David Baker: 39:55 So really whats Ed got a book coming out on that book
Bill Russell: 40:00 should be out. I think it's coming out for HIMSS so it'll go it'll go to print in early January it'll be published at HIMSS
David Baker: 40:07 Ed is a champ. He's got a good eye. He was a speaker at the CIO bootcamp over in Chicago.
Bill Russell: 40:14 Oh yeah he does. He does the boot camps. Actually the lineup for the bootcamps now is just exceptional. I mean it is. Tim has done a great job bringing in what Jonathan Mannis was there Ed Marx was there this past week Sarah Richardson was there. I mean is's just if you haven't done the bootcamps it's worth doing. I tried. I sent you there Jim.
David Baker: 40:35 Yeah I did. Both of those. They are Good
Bill Russell: 40:38 they are yeah. If you haven't sent your staff to those those are those are worth doing
David Baker: 40:44 Yeah good tools as well right. In terms of what in terms of that progression is thinking about managing up. What what does an executive team really need to see because the technology as we get a little bit deeper
Bill Russell: 40:54 but all of my guys said the same thing the test was a little wonky
David Baker: 40:57 the test at the end.
Bill Russell: 40:58 Yeah there's a certified CIO whatever it was a little wonky had spider diagrams.
David Baker: 41:04 I think I failed
Bill Russell: 41:06 goofy stuff like that.
David Baker: 41:08 Good concept
Bill Russell: 41:10 people asked me like Are you a certified CIO. Like No, I was I was an actual CIO but I was also certified certified goofy things that don't matter anymore. like Citrix and VMware
David Baker: 41:24 all right Bill, as now this is the David Baker show. One more question for you.
Bill Russell: 41:29 You should do more. I should have you as a guest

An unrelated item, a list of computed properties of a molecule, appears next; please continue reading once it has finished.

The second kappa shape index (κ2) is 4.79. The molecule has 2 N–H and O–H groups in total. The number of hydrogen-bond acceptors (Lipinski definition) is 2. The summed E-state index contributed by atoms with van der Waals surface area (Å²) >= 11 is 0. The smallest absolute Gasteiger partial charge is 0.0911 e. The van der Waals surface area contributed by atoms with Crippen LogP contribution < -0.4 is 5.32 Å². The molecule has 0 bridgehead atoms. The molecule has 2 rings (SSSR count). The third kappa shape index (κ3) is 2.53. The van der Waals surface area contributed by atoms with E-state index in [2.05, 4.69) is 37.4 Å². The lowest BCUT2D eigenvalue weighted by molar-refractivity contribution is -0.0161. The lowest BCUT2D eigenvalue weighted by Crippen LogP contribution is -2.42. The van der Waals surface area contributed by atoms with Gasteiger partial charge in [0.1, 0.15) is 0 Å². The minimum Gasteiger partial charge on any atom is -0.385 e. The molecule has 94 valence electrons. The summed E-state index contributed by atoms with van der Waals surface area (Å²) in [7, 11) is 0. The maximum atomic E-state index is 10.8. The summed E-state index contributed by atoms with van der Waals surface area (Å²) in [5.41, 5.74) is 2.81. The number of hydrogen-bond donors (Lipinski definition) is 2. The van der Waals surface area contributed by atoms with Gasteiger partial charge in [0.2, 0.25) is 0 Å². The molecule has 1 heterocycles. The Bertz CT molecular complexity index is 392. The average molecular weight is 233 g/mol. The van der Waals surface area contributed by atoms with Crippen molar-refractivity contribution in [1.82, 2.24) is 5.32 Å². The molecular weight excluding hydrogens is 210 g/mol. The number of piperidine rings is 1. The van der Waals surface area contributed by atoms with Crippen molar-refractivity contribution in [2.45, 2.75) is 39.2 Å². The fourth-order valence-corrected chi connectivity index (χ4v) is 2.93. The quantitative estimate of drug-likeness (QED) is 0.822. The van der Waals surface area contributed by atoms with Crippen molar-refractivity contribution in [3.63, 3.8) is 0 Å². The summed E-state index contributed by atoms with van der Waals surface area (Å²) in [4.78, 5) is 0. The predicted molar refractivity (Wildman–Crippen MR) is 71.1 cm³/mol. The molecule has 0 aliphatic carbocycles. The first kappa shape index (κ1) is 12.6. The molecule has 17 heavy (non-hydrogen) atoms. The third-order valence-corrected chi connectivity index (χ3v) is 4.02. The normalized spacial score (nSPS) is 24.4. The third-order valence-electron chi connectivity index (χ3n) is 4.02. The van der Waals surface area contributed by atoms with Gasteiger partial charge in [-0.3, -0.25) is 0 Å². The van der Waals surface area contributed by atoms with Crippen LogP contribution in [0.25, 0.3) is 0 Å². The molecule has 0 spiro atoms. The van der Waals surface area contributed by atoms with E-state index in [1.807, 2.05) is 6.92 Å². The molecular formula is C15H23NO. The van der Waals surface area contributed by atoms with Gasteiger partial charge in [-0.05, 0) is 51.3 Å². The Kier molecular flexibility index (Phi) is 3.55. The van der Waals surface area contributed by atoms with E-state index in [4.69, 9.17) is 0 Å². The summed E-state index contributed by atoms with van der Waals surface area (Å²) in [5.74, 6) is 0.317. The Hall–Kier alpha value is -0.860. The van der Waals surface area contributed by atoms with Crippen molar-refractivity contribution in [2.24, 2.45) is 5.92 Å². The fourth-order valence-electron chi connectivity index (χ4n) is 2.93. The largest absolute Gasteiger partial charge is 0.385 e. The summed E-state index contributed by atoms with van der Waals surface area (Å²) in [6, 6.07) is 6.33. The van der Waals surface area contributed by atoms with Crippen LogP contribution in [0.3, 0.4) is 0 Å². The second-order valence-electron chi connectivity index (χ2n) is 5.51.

David Baker: 41:32 Let me co-host one let me stick a couple in there because I don't have the discipline to keep putting these on. I've got like a profile bio's thing I stuck up and its got blog Coming soon. Because you know I'm just not good at following through on
Bill Russell: 41:43 how could you possibly do this job an epic implementation.
David Baker: 41:46 I know there's a lot going on
Bill Russell: 41:47 hey if you happen to be in a bar with somebody and want to do a show let me know.
David Baker: 41:50 OK I will if I ever find someone interesting I know a few people. OK. So let's just say
Bill Russell: 41:55 I see a picture of you in Benioff together if you can get Benioff on the show. Then by all means.
David Baker: 42:01 Do you want me to, he's on speed dial
Bill Russell: 42:03 Im sure he is, what was your question. Now you're just bragging.
David Baker: 42:05 No I'm not joking. I wish what was my question. Oh yeah OK. Five five is a busy freeway right. Yes. OK. If you. Could put anything you wanted to on a billboard on the five. Just for the hoot what would you put on that billboard
Bill Russell: 42:24 just for what.
David Baker: 42:25 Just for the hoots just for giggles. What would you put up there. What message would you like to send to the millions of commuters driving past the busiest point of the five every day. You better not cut this.
Bill Russell: 42:38 Yeah. You know that's. That's tough. I love. You have to really think through that because Aaron Levy who's the CEO of box at one point put this really funny. That he used to really poke fun at Microsoft. So he used to put this really funny stuff up about Microsoft making fun of Microsoft on like highways in San Francisco.
David Baker: 43:00 Really.
Bill Russell: 43:01 Yeah. And you know so you fast forward about three or four years later and he's trying to partner with Microsoft. you just never know what your future is going to look like so you just. You have to really
David Baker: 43:14 don't burn your bridges right. He's like Hey about that skydives thing which is now one drive right